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Berlin startup shaking up Europe's big old banks

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Berlin startup shaking up Europe's big old banks
Two of the Number26 founders, Maximilian Tayenthal (l) and Valentin Stalf (r). Photo: Number26
17:48 CET+01:00
A Berlin banking startup is trying to create a "borderless banking experience across Europe" with an app that tracks transactions in real-time, no fees and none of the typical paperwork of German bureaucracy.

Especially when compared to tech-happy Americans and nearly cashless Swedes, the Germans seem a bit behind in new banking technologies.

Hyperinflation in the 1920s still has its ripple effects in mistrust of credit today, with many Germans still preferring to pay in cash rather than plastic - though that is slowly changing.

So it's no wonder that banks have also been slow to adopt newer technologies for debit and credit card banking, often requiring heaps of paperwork to start an account or make any changes, as well as personal visits to the bank itself.

But Berlin-based startup Number26 is trying to change the traditional brick-and-mortar establishment of German banks. Their smartphone-based banking system allows users to track account activity in real-time - instead of waiting days for transactions to show up - without filling out forms or stepping into an actual bank.

"Our customers only get one letter, and that's the credit card," a Number26 spokeswoman told The Local. 

“With the technology we have now it can be done, so why shouldn’t it be?”

Already active in Germany and Austria, the company just launched an expansion into Spain, France, Italy, Greece, Slovakia and Ireland on Thursday.

Number26 says it wants to offer a more convenient option in European countries where the technology and infrastructures can be outdated and often frustrating for customers.

"These are all countries with rather bad banking experiences," a company spokeswoman told The Local. "They are still working on old technology and the banks have large, inefficient infrastructures where certain features just aren’t available.”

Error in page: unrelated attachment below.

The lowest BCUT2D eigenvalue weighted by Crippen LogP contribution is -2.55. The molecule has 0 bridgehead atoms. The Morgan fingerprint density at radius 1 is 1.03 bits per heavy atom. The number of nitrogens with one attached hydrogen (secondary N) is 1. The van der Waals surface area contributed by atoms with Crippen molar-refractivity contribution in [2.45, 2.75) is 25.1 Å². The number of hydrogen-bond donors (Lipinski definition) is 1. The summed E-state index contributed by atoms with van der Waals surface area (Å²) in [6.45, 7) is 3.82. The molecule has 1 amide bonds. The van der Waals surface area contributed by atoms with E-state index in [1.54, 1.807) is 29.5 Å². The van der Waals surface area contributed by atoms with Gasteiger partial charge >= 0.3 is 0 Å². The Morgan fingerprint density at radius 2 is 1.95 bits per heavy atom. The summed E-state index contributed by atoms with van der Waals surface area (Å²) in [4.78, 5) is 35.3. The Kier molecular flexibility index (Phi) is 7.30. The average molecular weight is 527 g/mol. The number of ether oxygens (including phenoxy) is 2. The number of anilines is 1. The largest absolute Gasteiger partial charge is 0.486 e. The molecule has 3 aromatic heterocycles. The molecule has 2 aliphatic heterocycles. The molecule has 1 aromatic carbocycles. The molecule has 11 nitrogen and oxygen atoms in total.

Users can sign up for an account within eight minutes, using a video chat function to verify their identity.

"A Spanish citizen can open a German bank account and they don't have to travel here to do it," the spokeswoman said. 

Transactions show up in the app as soon as they are made and cards can be blocked or unblocked by the user on their phone. Clients' money is protected by the German Deposit Protection Fund.

In Germany, the startup also offers the feature of having an overdraft limit: users can go 'in the red' up to a certain amount and then can track how much they owe in interest in real time.

Breaking down banking barriers in Germany

Number26 launched in January of this year for Android, iOS and desktop and has more than 80,000 clients throughout Germany and Austria.

The company says it is trying to fill a niche left by older, more traditional banks that have too much "bureaucracy".
 
"Especially in Germany, we have really, really powerful, large banks that hold monopolies on what they are doing," the spokeswoman said.
 
“We believe it’s hard to innovate within old, rigid structures where 50-year-olds are making the decisions."
 
Despite Germany still having a comparatively cash-based society, the company said that certain new trends have worked in their favour to attract clients.
 
More supermarkets now accept Visa and MasterCard, whereas none did just a few years ago. And even small businesses are using products like SumUp - the German version of Square - that allow them to process debit or credit payments directly through their mobile devices.
 
The startup is mainly concerned with appealing to younger generations, who grew up on smartphones and thus are more likely to understand and trust mobile banking.

Number26 has been compared to the American apps Moven and Simple, which also allow users to track transactions on their phones in real time and target mainly millennials.

The Berlin startup's relative novelty in the European market gives it somewhat of an edge, though big banks have been in the game much longer.

"It's a scary market because it's highly regulated and you have some big players in there," said the Number26 spokeswoman, referring to long-established European banks.

Nevertheless, "in the end the users are going to decide which one is the better product."

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